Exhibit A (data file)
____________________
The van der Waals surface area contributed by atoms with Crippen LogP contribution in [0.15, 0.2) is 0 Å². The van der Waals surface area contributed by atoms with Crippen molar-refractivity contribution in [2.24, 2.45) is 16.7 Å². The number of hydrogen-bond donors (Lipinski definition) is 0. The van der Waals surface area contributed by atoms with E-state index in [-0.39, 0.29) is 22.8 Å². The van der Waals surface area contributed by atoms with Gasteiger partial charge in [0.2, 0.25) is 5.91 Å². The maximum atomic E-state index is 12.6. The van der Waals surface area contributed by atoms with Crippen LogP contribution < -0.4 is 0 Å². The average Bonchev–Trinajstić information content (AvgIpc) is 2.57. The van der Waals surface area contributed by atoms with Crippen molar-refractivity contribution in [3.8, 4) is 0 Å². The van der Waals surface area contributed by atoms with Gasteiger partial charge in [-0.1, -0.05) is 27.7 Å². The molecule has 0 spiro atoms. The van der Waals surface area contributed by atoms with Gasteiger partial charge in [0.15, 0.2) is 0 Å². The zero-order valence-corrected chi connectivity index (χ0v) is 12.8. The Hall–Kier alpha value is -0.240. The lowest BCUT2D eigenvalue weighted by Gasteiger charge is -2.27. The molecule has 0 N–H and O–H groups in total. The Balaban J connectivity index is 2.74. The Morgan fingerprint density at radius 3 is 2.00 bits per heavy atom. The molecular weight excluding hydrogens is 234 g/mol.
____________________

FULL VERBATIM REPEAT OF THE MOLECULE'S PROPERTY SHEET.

The van der Waals surface area contributed by atoms with Crippen LogP contribution in [0.15, 0.2) is 0 Å². The van der Waals surface area contributed by atoms with Crippen molar-refractivity contribution in [2.24, 2.45) is 16.7 Å². The number of hydrogen-bond donors (Lipinski definition) is 0. The van der Waals surface area contributed by atoms with E-state index in [-0.39, 0.29) is 22.8 Å². The van der Waals surface area contributed by atoms with Gasteiger partial charge in [0.2, 0.25) is 5.91 Å². The maximum atomic E-state index is 12.6. The van der Waals surface area contributed by atoms with Crippen LogP contribution < -0.4 is 0 Å². The average Bonchev–Trinajstić information content (AvgIpc) is 2.57. The van der Waals surface area contributed by atoms with Crippen molar-refractivity contribution in [3.8, 4) is 0 Å². The van der Waals surface area contributed by atoms with Gasteiger partial charge in [-0.1, -0.05) is 27.7 Å². The molecule has 0 spiro atoms. The van der Waals surface area contributed by atoms with Gasteiger partial charge in [0.15, 0.2) is 0 Å². The zero-order valence-corrected chi connectivity index (χ0v) is 12.8. The Hall–Kier alpha value is -0.240. The lowest BCUT2D eigenvalue weighted by Gasteiger charge is -2.27. The molecule has 0 N–H and O–H groups in total. The Balaban J connectivity index is 2.74. The Morgan fingerprint density at radius 3 is 2.00 bits per heavy atom. The molecular weight excluding hydrogens is 234 g/mol.